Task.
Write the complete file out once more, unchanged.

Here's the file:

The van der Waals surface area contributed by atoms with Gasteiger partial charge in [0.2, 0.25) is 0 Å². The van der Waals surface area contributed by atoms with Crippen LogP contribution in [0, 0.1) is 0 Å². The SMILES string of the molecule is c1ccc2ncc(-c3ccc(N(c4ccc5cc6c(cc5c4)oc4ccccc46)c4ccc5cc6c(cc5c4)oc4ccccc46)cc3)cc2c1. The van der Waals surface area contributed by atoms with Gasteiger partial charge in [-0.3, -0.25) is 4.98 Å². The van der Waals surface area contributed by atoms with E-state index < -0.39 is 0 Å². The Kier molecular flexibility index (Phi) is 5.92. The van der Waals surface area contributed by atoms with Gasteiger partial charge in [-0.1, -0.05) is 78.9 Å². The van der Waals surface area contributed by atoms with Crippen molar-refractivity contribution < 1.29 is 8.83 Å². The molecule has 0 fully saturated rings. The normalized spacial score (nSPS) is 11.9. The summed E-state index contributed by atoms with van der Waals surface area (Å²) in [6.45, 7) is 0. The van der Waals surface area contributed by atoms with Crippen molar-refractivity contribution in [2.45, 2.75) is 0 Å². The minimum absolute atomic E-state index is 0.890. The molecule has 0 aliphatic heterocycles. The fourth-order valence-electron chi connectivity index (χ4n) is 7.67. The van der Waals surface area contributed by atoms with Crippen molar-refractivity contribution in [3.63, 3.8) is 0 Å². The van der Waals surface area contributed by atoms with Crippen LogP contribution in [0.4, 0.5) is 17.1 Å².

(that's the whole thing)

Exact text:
The van der Waals surface area contributed by atoms with Gasteiger partial charge in [0.2, 0.25) is 0 Å². The van der Waals surface area contributed by atoms with Crippen LogP contribution in [0, 0.1) is 0 Å². The SMILES string of the molecule is c1ccc2ncc(-c3ccc(N(c4ccc5cc6c(cc5c4)oc4ccccc46)c4ccc5cc6c(cc5c4)oc4ccccc46)cc3)cc2c1. The van der Waals surface area contributed by atoms with Gasteiger partial charge in [-0.3, -0.25) is 4.98 Å². The van der Waals surface area contributed by atoms with E-state index < -0.39 is 0 Å². The Kier molecular flexibility index (Phi) is 5.92. The van der Waals surface area contributed by atoms with Gasteiger partial charge in [-0.1, -0.05) is 78.9 Å². The van der Waals surface area contributed by atoms with Crippen molar-refractivity contribution < 1.29 is 8.83 Å². The molecule has 0 fully saturated rings. The normalized spacial score (nSPS) is 11.9. The summed E-state index contributed by atoms with van der Waals surface area (Å²) in [6.45, 7) is 0. The van der Waals surface area contributed by atoms with Crippen molar-refractivity contribution in [2.45, 2.75) is 0 Å². The minimum absolute atomic E-state index is 0.890. The molecule has 0 aliphatic heterocycles. The fourth-order valence-electron chi connectivity index (χ4n) is 7.67. The van der Waals surface area contributed by atoms with Crippen molar-refractivity contribution in [3.63, 3.8) is 0 Å². The van der Waals surface area contributed by atoms with Crippen LogP contribution in [0.4, 0.5) is 17.1 Å².